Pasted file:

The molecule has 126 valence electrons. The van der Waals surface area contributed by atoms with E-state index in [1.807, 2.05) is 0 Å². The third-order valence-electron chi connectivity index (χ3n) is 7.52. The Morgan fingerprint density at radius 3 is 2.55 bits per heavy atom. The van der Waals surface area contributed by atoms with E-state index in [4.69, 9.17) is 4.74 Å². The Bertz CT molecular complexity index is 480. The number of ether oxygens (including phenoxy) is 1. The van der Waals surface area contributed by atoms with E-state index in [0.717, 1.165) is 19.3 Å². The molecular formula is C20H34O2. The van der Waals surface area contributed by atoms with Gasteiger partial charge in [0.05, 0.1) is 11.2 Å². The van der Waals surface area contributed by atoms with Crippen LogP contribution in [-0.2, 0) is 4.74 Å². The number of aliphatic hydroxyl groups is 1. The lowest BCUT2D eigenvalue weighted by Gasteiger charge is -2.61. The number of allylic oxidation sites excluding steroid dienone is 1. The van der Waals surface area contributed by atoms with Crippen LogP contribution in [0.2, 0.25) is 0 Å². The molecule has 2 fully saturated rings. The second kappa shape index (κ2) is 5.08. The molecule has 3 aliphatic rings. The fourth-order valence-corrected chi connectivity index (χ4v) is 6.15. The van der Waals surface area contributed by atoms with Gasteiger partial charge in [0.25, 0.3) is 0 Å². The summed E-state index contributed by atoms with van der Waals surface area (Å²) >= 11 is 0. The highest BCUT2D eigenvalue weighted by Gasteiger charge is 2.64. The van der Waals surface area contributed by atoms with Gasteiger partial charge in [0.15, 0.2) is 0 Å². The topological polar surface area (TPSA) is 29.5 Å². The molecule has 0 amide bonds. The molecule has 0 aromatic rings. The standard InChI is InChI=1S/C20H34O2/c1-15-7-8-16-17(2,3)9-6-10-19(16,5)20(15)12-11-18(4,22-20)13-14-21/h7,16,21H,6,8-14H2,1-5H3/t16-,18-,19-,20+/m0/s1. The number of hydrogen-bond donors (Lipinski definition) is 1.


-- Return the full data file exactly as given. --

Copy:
The molecule has 126 valence electrons. The van der Waals surface area contributed by atoms with E-state index in [1.807, 2.05) is 0 Å². The third-order valence-electron chi connectivity index (χ3n) is 7.52. The Morgan fingerprint density at radius 3 is 2.55 bits per heavy atom. The van der Waals surface area contributed by atoms with E-state index in [4.69, 9.17) is 4.74 Å². The Bertz CT molecular complexity index is 480. The number of ether oxygens (including phenoxy) is 1. The van der Waals surface area contributed by atoms with E-state index in [0.717, 1.165) is 19.3 Å². The molecular formula is C20H34O2. The van der Waals surface area contributed by atoms with Gasteiger partial charge in [0.05, 0.1) is 11.2 Å². The van der Waals surface area contributed by atoms with Crippen LogP contribution in [-0.2, 0) is 4.74 Å². The number of aliphatic hydroxyl groups is 1. The lowest BCUT2D eigenvalue weighted by Gasteiger charge is -2.61. The number of allylic oxidation sites excluding steroid dienone is 1. The van der Waals surface area contributed by atoms with Crippen LogP contribution in [0.2, 0.25) is 0 Å². The molecule has 2 fully saturated rings. The second kappa shape index (κ2) is 5.08. The molecule has 3 aliphatic rings. The fourth-order valence-corrected chi connectivity index (χ4v) is 6.15. The van der Waals surface area contributed by atoms with Gasteiger partial charge in [0.25, 0.3) is 0 Å². The summed E-state index contributed by atoms with van der Waals surface area (Å²) >= 11 is 0. The highest BCUT2D eigenvalue weighted by Gasteiger charge is 2.64. The van der Waals surface area contributed by atoms with Gasteiger partial charge in [0.15, 0.2) is 0 Å². The topological polar surface area (TPSA) is 29.5 Å². The molecule has 0 amide bonds. The molecule has 0 aromatic rings. The standard InChI is InChI=1S/C20H34O2/c1-15-7-8-16-17(2,3)9-6-10-19(16,5)20(15)12-11-18(4,22-20)13-14-21/h7,16,21H,6,8-14H2,1-5H3/t16-,18-,19-,20+/m0/s1. The number of hydrogen-bond donors (Lipinski definition) is 1.